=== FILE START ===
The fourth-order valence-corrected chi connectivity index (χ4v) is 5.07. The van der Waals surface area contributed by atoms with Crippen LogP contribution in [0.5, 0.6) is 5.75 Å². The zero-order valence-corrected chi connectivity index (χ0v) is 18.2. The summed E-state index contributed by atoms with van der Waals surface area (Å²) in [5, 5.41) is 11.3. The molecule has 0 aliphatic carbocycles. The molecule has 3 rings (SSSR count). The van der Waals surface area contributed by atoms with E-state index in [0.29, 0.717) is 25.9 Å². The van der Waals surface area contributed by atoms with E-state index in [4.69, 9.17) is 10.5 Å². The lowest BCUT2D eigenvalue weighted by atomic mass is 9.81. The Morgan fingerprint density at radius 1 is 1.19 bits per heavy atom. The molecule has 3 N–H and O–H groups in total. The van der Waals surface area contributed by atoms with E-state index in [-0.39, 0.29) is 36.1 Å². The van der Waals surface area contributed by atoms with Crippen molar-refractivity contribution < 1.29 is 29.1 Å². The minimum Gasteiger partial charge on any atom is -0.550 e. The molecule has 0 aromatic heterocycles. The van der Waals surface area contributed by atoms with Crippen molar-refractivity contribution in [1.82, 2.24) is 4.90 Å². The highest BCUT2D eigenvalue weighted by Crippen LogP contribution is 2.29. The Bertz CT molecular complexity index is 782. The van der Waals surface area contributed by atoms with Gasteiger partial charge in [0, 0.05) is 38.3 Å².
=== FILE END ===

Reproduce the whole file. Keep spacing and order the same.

The fourth-order valence-corrected chi connectivity index (χ4v) is 5.07. The van der Waals surface area contributed by atoms with Crippen LogP contribution in [0.5, 0.6) is 5.75 Å². The zero-order valence-corrected chi connectivity index (χ0v) is 18.2. The summed E-state index contributed by atoms with van der Waals surface area (Å²) in [5, 5.41) is 11.3. The molecule has 0 aliphatic carbocycles. The molecule has 3 rings (SSSR count). The van der Waals surface area contributed by atoms with E-state index in [0.29, 0.717) is 25.9 Å². The van der Waals surface area contributed by atoms with E-state index in [4.69, 9.17) is 10.5 Å². The lowest BCUT2D eigenvalue weighted by atomic mass is 9.81. The Morgan fingerprint density at radius 1 is 1.19 bits per heavy atom. The molecule has 3 N–H and O–H groups in total. The van der Waals surface area contributed by atoms with E-state index in [-0.39, 0.29) is 36.1 Å². The van der Waals surface area contributed by atoms with Crippen molar-refractivity contribution < 1.29 is 29.1 Å². The minimum Gasteiger partial charge on any atom is -0.550 e. The molecule has 0 aromatic heterocycles. The van der Waals surface area contributed by atoms with Crippen molar-refractivity contribution in [1.82, 2.24) is 4.90 Å². The highest BCUT2D eigenvalue weighted by Crippen LogP contribution is 2.29. The Bertz CT molecular complexity index is 782. The van der Waals surface area contributed by atoms with Gasteiger partial charge in [0, 0.05) is 38.3 Å².